Here’s the good news: The Transportation Security Administration (TSA) says a congressional mandate to screen 50 percent of all cargo on passenger flights by February 2009 has been met … and industry is well on its way to meeting another deadline: Screening all cargo transported on passenger aircraft by 2010.
Both deadlines were imposed by Congress in a 2007 law that sought to implement the recommendations of the 9/11 Commission.
Photo: Port of Seattle
Now here’s the not-so-good news: the Government Accountability Office (GAO) says TSA has been unable – so far -- to verify that the required screening level has been met. Never mind whether it was reached before the deadline.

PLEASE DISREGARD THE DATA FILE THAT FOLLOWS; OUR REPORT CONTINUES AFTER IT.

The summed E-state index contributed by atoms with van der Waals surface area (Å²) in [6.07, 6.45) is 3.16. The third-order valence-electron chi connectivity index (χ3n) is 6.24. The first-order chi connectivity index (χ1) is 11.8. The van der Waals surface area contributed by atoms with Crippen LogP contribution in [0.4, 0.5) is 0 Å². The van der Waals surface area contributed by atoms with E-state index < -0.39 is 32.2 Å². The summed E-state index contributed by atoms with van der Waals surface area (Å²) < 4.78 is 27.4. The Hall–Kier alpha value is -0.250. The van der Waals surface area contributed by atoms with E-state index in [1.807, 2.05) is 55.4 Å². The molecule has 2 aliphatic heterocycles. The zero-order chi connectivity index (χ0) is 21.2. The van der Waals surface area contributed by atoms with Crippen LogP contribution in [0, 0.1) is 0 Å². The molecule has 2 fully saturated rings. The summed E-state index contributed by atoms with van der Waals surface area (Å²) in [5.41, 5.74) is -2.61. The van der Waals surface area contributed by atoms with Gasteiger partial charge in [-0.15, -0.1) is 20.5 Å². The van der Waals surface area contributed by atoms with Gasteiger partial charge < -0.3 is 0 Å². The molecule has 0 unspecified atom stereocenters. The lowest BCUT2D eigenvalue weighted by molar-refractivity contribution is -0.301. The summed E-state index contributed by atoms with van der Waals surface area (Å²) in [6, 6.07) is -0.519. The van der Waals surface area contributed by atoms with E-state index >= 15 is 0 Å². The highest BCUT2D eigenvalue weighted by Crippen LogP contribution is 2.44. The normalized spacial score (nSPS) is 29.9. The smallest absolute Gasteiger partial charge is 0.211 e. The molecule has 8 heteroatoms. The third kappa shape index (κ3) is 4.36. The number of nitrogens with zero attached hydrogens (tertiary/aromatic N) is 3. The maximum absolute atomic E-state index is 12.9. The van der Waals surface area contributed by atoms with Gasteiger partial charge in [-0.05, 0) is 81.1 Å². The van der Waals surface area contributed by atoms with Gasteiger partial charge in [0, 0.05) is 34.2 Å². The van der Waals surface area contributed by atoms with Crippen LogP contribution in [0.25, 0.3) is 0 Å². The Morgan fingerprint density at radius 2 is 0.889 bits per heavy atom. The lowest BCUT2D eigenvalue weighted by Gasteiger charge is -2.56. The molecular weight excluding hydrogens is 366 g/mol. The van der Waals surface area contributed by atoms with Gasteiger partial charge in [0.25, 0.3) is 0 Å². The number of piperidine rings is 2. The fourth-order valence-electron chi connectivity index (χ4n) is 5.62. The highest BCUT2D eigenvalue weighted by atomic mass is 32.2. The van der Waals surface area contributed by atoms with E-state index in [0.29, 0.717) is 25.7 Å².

In a report issued last week, GAO also expresses doubts that TSA has the personnel and equipment to guarantee the inspection of all cargo carried on passenger aircraft.
The report notes, and TSA acknowledges, that it can’t guarantee it will be able to screen 100 percent of cargo coming in on international flights originating overseas by the 2010 deadline.
Edward Kelly, TSA’s general manager for air cargo, says the agency can’t implement a security regimen in a foreign country without extensive planning and cooperation with – and acceptance by – international partners.
He notes that several steps were being taken to improve security for inbound cargo including: bilateral and multilateral agreements; a proposed change to the International Civil Aviation organization (ICAO) standards as well as partnering with U.S. Customs and Border protection.